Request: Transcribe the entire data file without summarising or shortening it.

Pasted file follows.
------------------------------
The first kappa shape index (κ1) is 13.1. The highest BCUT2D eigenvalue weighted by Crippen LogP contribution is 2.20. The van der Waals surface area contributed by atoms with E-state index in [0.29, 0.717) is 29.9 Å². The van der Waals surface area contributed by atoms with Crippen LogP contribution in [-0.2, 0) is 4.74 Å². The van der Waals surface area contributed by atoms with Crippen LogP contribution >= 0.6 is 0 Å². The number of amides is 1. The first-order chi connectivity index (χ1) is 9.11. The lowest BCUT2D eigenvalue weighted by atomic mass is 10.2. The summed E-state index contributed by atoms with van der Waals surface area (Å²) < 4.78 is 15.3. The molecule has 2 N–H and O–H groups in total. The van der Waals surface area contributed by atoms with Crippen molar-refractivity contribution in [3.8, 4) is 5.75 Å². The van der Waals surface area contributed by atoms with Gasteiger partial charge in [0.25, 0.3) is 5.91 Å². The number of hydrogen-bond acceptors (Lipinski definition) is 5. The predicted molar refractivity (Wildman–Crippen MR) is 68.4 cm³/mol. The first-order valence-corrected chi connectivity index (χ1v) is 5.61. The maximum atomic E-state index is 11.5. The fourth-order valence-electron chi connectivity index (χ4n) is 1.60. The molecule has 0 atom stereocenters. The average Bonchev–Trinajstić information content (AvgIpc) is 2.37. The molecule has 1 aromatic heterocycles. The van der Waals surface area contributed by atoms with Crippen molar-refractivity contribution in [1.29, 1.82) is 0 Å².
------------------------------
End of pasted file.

The first kappa shape index (κ1) is 13.1. The highest BCUT2D eigenvalue weighted by Crippen LogP contribution is 2.20. The van der Waals surface area contributed by atoms with E-state index in [0.29, 0.717) is 29.9 Å². The van der Waals surface area contributed by atoms with Crippen LogP contribution in [-0.2, 0) is 4.74 Å². The van der Waals surface area contributed by atoms with Crippen LogP contribution >= 0.6 is 0 Å². The number of amides is 1. The first-order chi connectivity index (χ1) is 9.11. The lowest BCUT2D eigenvalue weighted by atomic mass is 10.2. The summed E-state index contributed by atoms with van der Waals surface area (Å²) < 4.78 is 15.3. The molecule has 2 N–H and O–H groups in total. The van der Waals surface area contributed by atoms with Crippen molar-refractivity contribution in [3.8, 4) is 5.75 Å². The van der Waals surface area contributed by atoms with Gasteiger partial charge in [0.25, 0.3) is 5.91 Å². The number of hydrogen-bond acceptors (Lipinski definition) is 5. The predicted molar refractivity (Wildman–Crippen MR) is 68.4 cm³/mol. The first-order valence-corrected chi connectivity index (χ1v) is 5.61. The maximum atomic E-state index is 11.5. The fourth-order valence-electron chi connectivity index (χ4n) is 1.60. The molecule has 0 atom stereocenters. The average Bonchev–Trinajstić information content (AvgIpc) is 2.37. The molecule has 1 aromatic heterocycles. The van der Waals surface area contributed by atoms with Crippen molar-refractivity contribution in [1.29, 1.82) is 0 Å².